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Coverage of the 1985 VSO lockoutLongtime Vancouver Symphony musician and former OCSM Secretary Stephen Wilkes recounts the early labour history of the VSO, from its first CBA in 1966 to a brush with bankruptcy in 1988. 

The Vancouver Symphony is not without its labour upheavals, although the musicians had no history of militancy in the early beginnings of their collective bargaining agreements (cba). The orchestra members voted for a strike, bitterly opposed by the Vancouver Symphony Society (VSS) at the start of the 1965-66 season. This was to achieve their first CBA, despite bitter opposition, by the Vancouver Symphony Society (VSS). The result, however, was a three-year agreement which formally structured wages and benefits. 

Transitioning to the 1980’s was a difficult struggle as the orchestra became more fully professional as to quality, size, and budget. There was a demand for more information from the Society and for the acceptance of musician input. The view of the management team was that cba’s of that period were “too rich.”  Bargaining for a new contract in 1985 saw the musicians with raised expectations due to a new Music Director, who was to start in the fall, along with that of the impending Expo ’86 and its expansive music programme.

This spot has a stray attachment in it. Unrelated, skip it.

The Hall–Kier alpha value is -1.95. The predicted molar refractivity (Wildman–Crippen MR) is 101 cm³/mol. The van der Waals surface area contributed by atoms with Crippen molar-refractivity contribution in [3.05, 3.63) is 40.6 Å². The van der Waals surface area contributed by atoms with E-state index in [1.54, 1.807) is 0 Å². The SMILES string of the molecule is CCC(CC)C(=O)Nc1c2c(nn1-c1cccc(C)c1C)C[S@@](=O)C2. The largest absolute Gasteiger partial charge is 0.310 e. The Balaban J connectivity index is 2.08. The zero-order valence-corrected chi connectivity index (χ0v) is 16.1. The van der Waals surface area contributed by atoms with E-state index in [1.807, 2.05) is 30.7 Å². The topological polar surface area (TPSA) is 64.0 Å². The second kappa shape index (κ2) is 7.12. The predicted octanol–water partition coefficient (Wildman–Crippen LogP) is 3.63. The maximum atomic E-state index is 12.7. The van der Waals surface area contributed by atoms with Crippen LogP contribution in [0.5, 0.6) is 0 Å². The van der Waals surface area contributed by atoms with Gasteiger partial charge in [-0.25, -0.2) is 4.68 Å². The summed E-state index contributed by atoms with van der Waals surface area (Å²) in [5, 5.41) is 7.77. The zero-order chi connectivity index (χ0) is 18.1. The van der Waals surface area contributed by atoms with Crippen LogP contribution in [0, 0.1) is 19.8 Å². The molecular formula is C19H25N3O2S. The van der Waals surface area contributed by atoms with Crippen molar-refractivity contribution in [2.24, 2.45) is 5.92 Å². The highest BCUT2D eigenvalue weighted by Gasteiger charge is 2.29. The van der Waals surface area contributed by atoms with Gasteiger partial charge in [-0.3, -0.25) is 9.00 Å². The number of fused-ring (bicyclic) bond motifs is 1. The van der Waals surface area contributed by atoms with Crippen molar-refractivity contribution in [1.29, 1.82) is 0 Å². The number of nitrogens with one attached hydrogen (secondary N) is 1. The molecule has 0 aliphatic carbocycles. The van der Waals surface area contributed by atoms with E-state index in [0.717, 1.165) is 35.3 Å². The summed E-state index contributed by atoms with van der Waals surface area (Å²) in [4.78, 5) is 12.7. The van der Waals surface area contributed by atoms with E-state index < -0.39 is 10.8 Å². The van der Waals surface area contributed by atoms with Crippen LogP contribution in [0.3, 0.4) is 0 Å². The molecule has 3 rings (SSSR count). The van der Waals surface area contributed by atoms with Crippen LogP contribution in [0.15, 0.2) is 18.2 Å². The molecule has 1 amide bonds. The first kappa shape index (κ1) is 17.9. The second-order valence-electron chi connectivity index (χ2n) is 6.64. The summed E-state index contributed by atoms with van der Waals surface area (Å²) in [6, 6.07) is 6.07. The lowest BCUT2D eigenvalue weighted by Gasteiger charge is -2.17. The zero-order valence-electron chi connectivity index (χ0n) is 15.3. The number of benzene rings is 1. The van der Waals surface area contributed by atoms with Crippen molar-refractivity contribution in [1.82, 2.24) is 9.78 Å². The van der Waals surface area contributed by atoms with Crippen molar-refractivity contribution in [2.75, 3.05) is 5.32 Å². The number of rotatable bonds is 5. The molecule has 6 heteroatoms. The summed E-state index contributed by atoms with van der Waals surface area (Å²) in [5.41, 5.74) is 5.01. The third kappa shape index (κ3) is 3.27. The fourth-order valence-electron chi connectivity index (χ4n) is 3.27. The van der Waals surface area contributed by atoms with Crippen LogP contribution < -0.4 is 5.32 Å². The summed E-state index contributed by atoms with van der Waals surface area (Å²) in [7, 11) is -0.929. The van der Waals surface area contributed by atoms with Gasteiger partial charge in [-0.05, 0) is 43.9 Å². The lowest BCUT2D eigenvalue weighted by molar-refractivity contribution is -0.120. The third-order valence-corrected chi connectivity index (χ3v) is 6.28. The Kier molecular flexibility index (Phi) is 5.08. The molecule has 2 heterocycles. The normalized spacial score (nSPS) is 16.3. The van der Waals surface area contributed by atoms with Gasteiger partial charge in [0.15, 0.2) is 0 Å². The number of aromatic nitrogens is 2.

1985: Lights out on the Symphony

They were soon to be disappointed with the attitude of the management team, led by a new General Manager, who was a practicing Vancouver attorney as well as an amateur musician. The musicians responded with an attorney retained by the Local, which by then was known as the Vancouver Musicians’ Association (VMA). As the symphony musicians were declared to be employees of the VSS by Canada Revenue in the early 70’s, the musicians’ (and VMA’s) attorney suggested that application be made to the Provincial Labour Relations Board for certification as a bargaining unit, i.e., the VSO full time members become a full-fledged labour union.  This advice was taken by a formal vote at the end of the ‘84-85 season.

At the start of the new ’85-86 season, the musicians were told to report to the concert hall with their instruments and to be prepared to rehearse the first programme of the new season without a contract. Upon arrival, the entrance area was flooded with every media type and TV cameras from Vancouver and even some US cities. As the orchestra members arrived, they were told to go upstairs to a meeting room for a vote. As everyone was assembled, the musicians’ attorney announced that an offer from the management would be put in motion for a vote. “However, I must tell you that I do not advise you to accept this agreement,” he said. “There is a possibility that you may be locked out.”  The orchestra voted to reject the offer, and the lawyer left for his discussion with the VSS negotiating team.

When the attorney returned, he informed the musicians that the VSS had indeed declared the orchestra to be locked out.